Preschool Child Care Arrangements in China

Yi Pan, University of California, Los Angeles

The tension caused by work and family conflict experienced by Chinese mothers may be extremely high, since Chinese women’s labor force participation rate is among the highest in the world. This study examines preschool (0-6 years old) childcare arrangement and its determinants in Chinese families. While Chinese mothers of preschool children assume the majority of childcare responsibility, my analysis using the data from China Health and Nutrition Survey (CHNS) shows that there is a considerable variation in childcare arrangement across households, which requires comprehensive investigation. Chinese families employ different strategies to relieve the tension of work and family conflict Chinese mothers experienced. This study consists of three parts: first, the study focuses on division of child care labor between mothers and fathers and its determinants; second, this study investigates the contribution of kinship to childcare in Chinese families; the third section examines the role of childcare service purchase.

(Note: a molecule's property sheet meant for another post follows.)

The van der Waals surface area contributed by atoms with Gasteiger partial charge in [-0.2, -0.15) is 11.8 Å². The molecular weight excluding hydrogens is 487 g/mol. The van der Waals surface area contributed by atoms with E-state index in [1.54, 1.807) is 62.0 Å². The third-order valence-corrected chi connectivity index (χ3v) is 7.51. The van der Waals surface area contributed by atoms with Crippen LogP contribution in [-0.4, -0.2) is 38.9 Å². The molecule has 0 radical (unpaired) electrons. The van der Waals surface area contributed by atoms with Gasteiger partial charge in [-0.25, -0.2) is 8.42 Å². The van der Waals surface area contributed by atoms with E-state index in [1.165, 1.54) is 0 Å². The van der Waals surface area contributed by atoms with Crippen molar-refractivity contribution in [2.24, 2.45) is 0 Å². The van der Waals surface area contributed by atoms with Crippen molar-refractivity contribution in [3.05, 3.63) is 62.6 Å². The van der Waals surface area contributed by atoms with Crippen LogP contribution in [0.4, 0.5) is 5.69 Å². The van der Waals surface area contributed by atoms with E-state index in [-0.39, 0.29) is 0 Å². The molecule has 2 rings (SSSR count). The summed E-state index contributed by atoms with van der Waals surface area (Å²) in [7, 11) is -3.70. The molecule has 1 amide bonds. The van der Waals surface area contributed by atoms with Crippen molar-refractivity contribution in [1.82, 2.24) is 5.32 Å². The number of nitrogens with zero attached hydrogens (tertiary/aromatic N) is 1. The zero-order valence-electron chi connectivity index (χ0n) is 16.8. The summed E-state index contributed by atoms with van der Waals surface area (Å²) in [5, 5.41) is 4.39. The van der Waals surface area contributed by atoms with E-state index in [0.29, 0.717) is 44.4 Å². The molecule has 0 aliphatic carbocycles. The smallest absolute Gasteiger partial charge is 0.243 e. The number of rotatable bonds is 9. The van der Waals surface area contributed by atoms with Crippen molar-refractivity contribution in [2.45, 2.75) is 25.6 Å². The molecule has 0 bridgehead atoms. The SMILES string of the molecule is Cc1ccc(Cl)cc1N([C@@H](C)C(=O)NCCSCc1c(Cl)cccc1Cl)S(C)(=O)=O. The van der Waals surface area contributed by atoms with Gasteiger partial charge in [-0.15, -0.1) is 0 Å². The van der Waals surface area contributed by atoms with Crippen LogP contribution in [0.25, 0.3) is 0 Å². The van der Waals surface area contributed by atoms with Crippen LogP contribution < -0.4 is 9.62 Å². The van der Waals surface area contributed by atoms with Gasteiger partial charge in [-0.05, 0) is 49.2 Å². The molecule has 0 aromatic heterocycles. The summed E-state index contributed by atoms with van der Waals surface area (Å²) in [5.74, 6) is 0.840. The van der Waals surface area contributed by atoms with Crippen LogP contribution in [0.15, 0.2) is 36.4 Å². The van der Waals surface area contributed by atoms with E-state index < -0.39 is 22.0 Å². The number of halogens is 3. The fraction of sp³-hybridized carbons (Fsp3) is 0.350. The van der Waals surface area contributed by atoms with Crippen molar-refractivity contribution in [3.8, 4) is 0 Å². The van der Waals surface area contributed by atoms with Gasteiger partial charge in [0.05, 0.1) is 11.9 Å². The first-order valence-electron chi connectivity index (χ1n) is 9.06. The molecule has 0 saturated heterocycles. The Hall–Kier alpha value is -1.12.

See extended abstract

Presented in Poster Session 5